I got pretty fired up last week when I started thinking about designing an IDE and interface builder in the browser, for touch. I hadn't done much research to see what already existed in this space, but I was familiar with Squeak, a Smalltalk environment written in Smalltalk.

It turns out that there already is a system that is effectively Squeak ported to Javascript: the Lively Kernel.

<iframe src="http://blip.tv/play/g_MngvTbawI.x?p=1" width="720" height="433" frameborder="0" allowfullscreen>

The lively kernel seems, on the surface, to satisfy most of the desires I had when I talked about "dynabook software" last week. After all, Squeak was heavily inspired by the Dynabook concept and contributed to by Alan Kay himself. However, there's two critical differences between what I'd like to have and the Lively Kernel environment.

One, it's a little slow under load. You can see it in the video above, when Dr. Ingalls starts really taxing it by live-editing the synthesizer and the engine simulation, but it especially struggles on mobile systems like my iPad, even while single-tasking. I haven't figured out whether that's a function of the resolution, the processor, or both. I need to do some more profiling work to find out for sure. Two, the software is not designed for touch. This may seem like a trivial difference, but I'd argue that touch interfaces have the potential to be the best out of those we have access to technologically right now, and we have to work with what we've got before we can move on to something better. Third, my final goal with this project is simply becoming a better programmer by taking on ambitious but tractable projects, and the Lively Kernel serves as an existence proof of the fact that this is a tractable problem, making it more attractive for my needs, not less.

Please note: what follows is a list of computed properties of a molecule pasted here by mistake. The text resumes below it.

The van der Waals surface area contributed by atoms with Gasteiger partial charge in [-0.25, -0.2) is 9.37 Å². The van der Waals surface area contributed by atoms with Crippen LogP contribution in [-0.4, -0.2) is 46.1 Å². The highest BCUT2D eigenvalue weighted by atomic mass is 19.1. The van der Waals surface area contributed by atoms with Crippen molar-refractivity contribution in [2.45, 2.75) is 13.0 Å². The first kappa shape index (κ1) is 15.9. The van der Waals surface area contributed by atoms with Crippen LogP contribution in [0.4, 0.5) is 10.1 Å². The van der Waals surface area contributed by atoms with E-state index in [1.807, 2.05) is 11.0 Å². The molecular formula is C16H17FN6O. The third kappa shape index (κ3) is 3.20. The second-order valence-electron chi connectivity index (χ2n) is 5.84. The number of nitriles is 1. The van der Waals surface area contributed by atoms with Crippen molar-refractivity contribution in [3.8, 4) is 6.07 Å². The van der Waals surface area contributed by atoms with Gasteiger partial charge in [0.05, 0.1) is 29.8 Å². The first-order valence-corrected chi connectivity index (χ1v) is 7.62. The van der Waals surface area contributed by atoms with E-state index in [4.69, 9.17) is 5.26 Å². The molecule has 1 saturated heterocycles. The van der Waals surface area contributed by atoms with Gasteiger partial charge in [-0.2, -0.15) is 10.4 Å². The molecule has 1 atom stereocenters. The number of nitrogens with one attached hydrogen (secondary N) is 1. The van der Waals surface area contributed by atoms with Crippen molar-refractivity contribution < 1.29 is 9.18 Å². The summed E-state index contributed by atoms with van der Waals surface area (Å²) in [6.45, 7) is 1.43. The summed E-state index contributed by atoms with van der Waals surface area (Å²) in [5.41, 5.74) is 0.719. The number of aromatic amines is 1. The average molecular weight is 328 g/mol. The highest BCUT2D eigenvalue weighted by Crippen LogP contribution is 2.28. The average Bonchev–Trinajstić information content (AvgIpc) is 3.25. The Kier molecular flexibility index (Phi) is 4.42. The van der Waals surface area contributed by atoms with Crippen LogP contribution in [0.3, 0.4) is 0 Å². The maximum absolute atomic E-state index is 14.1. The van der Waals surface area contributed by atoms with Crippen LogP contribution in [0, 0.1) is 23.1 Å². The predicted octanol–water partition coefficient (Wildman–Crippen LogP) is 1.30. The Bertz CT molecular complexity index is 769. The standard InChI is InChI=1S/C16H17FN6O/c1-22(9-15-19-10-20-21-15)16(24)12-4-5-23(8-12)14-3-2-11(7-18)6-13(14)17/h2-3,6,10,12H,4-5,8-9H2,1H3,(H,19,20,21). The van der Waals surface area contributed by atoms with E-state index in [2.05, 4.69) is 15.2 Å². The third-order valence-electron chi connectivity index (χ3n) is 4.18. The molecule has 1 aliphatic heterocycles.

So, in short, yes, prior art exists, but that doesn't mean I can't improve on it. Facebook's React library (and its novel approach to rendering to the DOM) will probably play a pivotal role in that. I need to spend some time looking into the Morphic graphics model, and verify that it might be improved by doing this work. Maybe that's another direction this project can take: modifying the view layer of the Lively Kernel's Morphic implementation to use React. We'll see.